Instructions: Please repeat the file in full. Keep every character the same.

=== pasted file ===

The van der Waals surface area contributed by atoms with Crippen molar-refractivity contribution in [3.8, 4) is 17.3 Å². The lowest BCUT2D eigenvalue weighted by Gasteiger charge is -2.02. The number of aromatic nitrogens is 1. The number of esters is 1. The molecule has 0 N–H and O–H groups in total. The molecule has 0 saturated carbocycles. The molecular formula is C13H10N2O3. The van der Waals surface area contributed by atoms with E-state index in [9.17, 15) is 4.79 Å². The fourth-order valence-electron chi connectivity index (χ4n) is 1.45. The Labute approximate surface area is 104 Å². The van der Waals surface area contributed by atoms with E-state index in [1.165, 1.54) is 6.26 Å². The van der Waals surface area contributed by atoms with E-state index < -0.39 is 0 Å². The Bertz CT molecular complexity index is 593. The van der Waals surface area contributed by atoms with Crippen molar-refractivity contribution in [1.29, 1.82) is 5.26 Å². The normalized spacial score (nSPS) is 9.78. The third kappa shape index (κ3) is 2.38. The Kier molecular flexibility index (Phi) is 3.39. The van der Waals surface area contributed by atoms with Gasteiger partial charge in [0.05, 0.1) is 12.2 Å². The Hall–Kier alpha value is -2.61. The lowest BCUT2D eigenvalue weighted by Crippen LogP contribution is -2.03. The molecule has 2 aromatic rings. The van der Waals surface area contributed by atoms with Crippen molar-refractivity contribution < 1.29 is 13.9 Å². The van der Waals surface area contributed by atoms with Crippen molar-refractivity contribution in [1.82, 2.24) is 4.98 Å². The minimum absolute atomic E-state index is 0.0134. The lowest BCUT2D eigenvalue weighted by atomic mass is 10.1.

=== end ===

The van der Waals surface area contributed by atoms with Crippen molar-refractivity contribution in [3.8, 4) is 17.3 Å². The lowest BCUT2D eigenvalue weighted by Gasteiger charge is -2.02. The number of aromatic nitrogens is 1. The number of esters is 1. The molecule has 0 N–H and O–H groups in total. The molecule has 0 saturated carbocycles. The molecular formula is C13H10N2O3. The van der Waals surface area contributed by atoms with E-state index in [9.17, 15) is 4.79 Å². The fourth-order valence-electron chi connectivity index (χ4n) is 1.45. The Labute approximate surface area is 104 Å². The van der Waals surface area contributed by atoms with E-state index in [1.165, 1.54) is 6.26 Å². The van der Waals surface area contributed by atoms with E-state index < -0.39 is 0 Å². The Bertz CT molecular complexity index is 593. The van der Waals surface area contributed by atoms with Crippen molar-refractivity contribution in [1.29, 1.82) is 5.26 Å². The normalized spacial score (nSPS) is 9.78. The third kappa shape index (κ3) is 2.38. The Kier molecular flexibility index (Phi) is 3.39. The van der Waals surface area contributed by atoms with Gasteiger partial charge in [0.05, 0.1) is 12.2 Å². The Hall–Kier alpha value is -2.61. The lowest BCUT2D eigenvalue weighted by Crippen LogP contribution is -2.03. The molecule has 2 aromatic rings. The van der Waals surface area contributed by atoms with Crippen molar-refractivity contribution < 1.29 is 13.9 Å². The van der Waals surface area contributed by atoms with Crippen molar-refractivity contribution in [1.82, 2.24) is 4.98 Å². The minimum absolute atomic E-state index is 0.0134. The lowest BCUT2D eigenvalue weighted by atomic mass is 10.1.